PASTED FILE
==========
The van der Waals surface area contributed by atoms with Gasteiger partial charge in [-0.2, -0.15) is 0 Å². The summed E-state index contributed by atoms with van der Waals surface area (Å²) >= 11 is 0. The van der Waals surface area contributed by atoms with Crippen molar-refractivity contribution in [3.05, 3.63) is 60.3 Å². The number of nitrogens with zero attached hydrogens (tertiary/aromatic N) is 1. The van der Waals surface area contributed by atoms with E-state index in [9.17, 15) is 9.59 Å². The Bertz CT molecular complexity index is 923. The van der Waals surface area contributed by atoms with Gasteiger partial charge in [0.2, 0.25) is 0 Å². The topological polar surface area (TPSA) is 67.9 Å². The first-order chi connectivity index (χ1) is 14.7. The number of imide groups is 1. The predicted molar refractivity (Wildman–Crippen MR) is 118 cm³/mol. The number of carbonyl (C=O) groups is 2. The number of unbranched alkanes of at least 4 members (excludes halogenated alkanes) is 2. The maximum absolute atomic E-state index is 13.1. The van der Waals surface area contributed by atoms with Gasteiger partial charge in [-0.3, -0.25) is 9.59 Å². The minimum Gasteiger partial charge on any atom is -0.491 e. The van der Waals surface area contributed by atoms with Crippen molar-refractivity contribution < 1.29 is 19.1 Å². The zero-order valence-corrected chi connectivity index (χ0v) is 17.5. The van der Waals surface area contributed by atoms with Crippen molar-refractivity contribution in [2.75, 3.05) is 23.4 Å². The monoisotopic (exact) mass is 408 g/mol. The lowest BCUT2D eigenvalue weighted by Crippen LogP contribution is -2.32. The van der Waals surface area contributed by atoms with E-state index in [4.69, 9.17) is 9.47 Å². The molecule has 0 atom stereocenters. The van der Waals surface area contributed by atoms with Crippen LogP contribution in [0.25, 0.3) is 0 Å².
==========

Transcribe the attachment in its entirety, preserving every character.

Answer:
The van der Waals surface area contributed by atoms with Gasteiger partial charge in [-0.2, -0.15) is 0 Å². The summed E-state index contributed by atoms with van der Waals surface area (Å²) >= 11 is 0. The van der Waals surface area contributed by atoms with Crippen molar-refractivity contribution in [3.05, 3.63) is 60.3 Å². The number of nitrogens with zero attached hydrogens (tertiary/aromatic N) is 1. The van der Waals surface area contributed by atoms with E-state index in [9.17, 15) is 9.59 Å². The Bertz CT molecular complexity index is 923. The van der Waals surface area contributed by atoms with Gasteiger partial charge in [0.2, 0.25) is 0 Å². The topological polar surface area (TPSA) is 67.9 Å². The first-order chi connectivity index (χ1) is 14.7. The number of imide groups is 1. The predicted molar refractivity (Wildman–Crippen MR) is 118 cm³/mol. The number of carbonyl (C=O) groups is 2. The number of unbranched alkanes of at least 4 members (excludes halogenated alkanes) is 2. The maximum absolute atomic E-state index is 13.1. The van der Waals surface area contributed by atoms with Gasteiger partial charge in [-0.3, -0.25) is 9.59 Å². The minimum Gasteiger partial charge on any atom is -0.491 e. The van der Waals surface area contributed by atoms with Crippen molar-refractivity contribution < 1.29 is 19.1 Å². The zero-order valence-corrected chi connectivity index (χ0v) is 17.5. The van der Waals surface area contributed by atoms with Crippen molar-refractivity contribution in [2.75, 3.05) is 23.4 Å². The monoisotopic (exact) mass is 408 g/mol. The lowest BCUT2D eigenvalue weighted by Crippen LogP contribution is -2.32. The van der Waals surface area contributed by atoms with E-state index in [4.69, 9.17) is 9.47 Å². The molecule has 0 atom stereocenters. The van der Waals surface area contributed by atoms with Crippen LogP contribution in [0.25, 0.3) is 0 Å².